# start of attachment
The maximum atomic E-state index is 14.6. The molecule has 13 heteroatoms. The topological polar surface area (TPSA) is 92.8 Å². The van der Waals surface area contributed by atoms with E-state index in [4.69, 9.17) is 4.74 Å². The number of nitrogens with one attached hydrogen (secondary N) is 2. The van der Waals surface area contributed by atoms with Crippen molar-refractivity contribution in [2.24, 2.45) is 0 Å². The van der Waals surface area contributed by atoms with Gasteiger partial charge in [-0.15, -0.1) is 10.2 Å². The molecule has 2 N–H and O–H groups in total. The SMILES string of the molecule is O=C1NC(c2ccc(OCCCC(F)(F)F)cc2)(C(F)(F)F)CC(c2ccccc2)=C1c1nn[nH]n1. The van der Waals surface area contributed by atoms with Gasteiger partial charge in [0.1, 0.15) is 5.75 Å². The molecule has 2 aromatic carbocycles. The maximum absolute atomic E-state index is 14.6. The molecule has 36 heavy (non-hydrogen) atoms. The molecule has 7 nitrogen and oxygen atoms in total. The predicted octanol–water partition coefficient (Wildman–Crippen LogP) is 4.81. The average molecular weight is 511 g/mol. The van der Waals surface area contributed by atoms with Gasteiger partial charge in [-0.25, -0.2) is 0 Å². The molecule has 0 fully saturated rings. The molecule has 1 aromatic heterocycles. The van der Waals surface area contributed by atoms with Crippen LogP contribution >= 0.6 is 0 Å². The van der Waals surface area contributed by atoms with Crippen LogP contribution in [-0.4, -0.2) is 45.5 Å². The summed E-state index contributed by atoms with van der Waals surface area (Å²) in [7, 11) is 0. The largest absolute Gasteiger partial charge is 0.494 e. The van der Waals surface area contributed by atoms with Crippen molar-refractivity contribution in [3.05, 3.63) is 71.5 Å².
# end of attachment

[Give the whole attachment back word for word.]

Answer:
The maximum atomic E-state index is 14.6. The molecule has 13 heteroatoms. The topological polar surface area (TPSA) is 92.8 Å². The van der Waals surface area contributed by atoms with E-state index in [4.69, 9.17) is 4.74 Å². The number of nitrogens with one attached hydrogen (secondary N) is 2. The van der Waals surface area contributed by atoms with Crippen molar-refractivity contribution in [2.24, 2.45) is 0 Å². The van der Waals surface area contributed by atoms with Gasteiger partial charge in [-0.15, -0.1) is 10.2 Å². The molecule has 2 N–H and O–H groups in total. The SMILES string of the molecule is O=C1NC(c2ccc(OCCCC(F)(F)F)cc2)(C(F)(F)F)CC(c2ccccc2)=C1c1nn[nH]n1. The van der Waals surface area contributed by atoms with Gasteiger partial charge in [0.1, 0.15) is 5.75 Å². The molecule has 2 aromatic carbocycles. The maximum absolute atomic E-state index is 14.6. The molecule has 36 heavy (non-hydrogen) atoms. The molecule has 7 nitrogen and oxygen atoms in total. The predicted octanol–water partition coefficient (Wildman–Crippen LogP) is 4.81. The average molecular weight is 511 g/mol. The van der Waals surface area contributed by atoms with Gasteiger partial charge in [-0.25, -0.2) is 0 Å². The molecule has 0 fully saturated rings. The molecule has 1 aromatic heterocycles. The van der Waals surface area contributed by atoms with Crippen LogP contribution >= 0.6 is 0 Å². The van der Waals surface area contributed by atoms with Crippen LogP contribution in [-0.4, -0.2) is 45.5 Å². The summed E-state index contributed by atoms with van der Waals surface area (Å²) in [7, 11) is 0. The largest absolute Gasteiger partial charge is 0.494 e. The van der Waals surface area contributed by atoms with Crippen molar-refractivity contribution in [3.05, 3.63) is 71.5 Å².